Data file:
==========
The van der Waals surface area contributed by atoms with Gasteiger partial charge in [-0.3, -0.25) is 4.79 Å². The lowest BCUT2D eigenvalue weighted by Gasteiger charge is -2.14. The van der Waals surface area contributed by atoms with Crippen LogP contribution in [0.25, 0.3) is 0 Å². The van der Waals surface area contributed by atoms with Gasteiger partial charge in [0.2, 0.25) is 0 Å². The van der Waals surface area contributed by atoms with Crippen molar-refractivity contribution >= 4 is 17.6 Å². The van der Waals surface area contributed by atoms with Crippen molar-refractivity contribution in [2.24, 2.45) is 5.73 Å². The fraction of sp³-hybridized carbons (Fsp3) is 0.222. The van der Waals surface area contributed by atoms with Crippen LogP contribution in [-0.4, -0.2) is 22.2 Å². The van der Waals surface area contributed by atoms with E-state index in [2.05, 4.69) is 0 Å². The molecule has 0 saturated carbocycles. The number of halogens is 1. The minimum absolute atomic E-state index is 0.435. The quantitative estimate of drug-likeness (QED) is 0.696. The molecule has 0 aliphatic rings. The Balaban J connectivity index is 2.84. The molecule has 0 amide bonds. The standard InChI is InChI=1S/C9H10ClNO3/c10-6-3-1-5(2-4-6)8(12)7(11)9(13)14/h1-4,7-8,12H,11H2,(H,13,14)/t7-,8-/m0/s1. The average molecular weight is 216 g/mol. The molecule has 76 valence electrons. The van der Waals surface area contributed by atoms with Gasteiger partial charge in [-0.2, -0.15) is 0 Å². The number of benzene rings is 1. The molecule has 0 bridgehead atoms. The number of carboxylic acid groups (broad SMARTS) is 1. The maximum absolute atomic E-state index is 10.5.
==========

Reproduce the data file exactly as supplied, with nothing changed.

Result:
The van der Waals surface area contributed by atoms with Gasteiger partial charge in [-0.3, -0.25) is 4.79 Å². The lowest BCUT2D eigenvalue weighted by Gasteiger charge is -2.14. The van der Waals surface area contributed by atoms with Crippen LogP contribution in [0.25, 0.3) is 0 Å². The van der Waals surface area contributed by atoms with Gasteiger partial charge in [0.2, 0.25) is 0 Å². The van der Waals surface area contributed by atoms with Crippen molar-refractivity contribution >= 4 is 17.6 Å². The van der Waals surface area contributed by atoms with Crippen molar-refractivity contribution in [2.24, 2.45) is 5.73 Å². The fraction of sp³-hybridized carbons (Fsp3) is 0.222. The van der Waals surface area contributed by atoms with Crippen LogP contribution in [-0.4, -0.2) is 22.2 Å². The van der Waals surface area contributed by atoms with E-state index in [2.05, 4.69) is 0 Å². The molecule has 0 saturated carbocycles. The number of halogens is 1. The minimum absolute atomic E-state index is 0.435. The quantitative estimate of drug-likeness (QED) is 0.696. The molecule has 0 aliphatic rings. The Balaban J connectivity index is 2.84. The molecule has 0 amide bonds. The standard InChI is InChI=1S/C9H10ClNO3/c10-6-3-1-5(2-4-6)8(12)7(11)9(13)14/h1-4,7-8,12H,11H2,(H,13,14)/t7-,8-/m0/s1. The average molecular weight is 216 g/mol. The molecule has 76 valence electrons. The van der Waals surface area contributed by atoms with Gasteiger partial charge in [-0.2, -0.15) is 0 Å². The number of benzene rings is 1. The molecule has 0 bridgehead atoms. The number of carboxylic acid groups (broad SMARTS) is 1. The maximum absolute atomic E-state index is 10.5.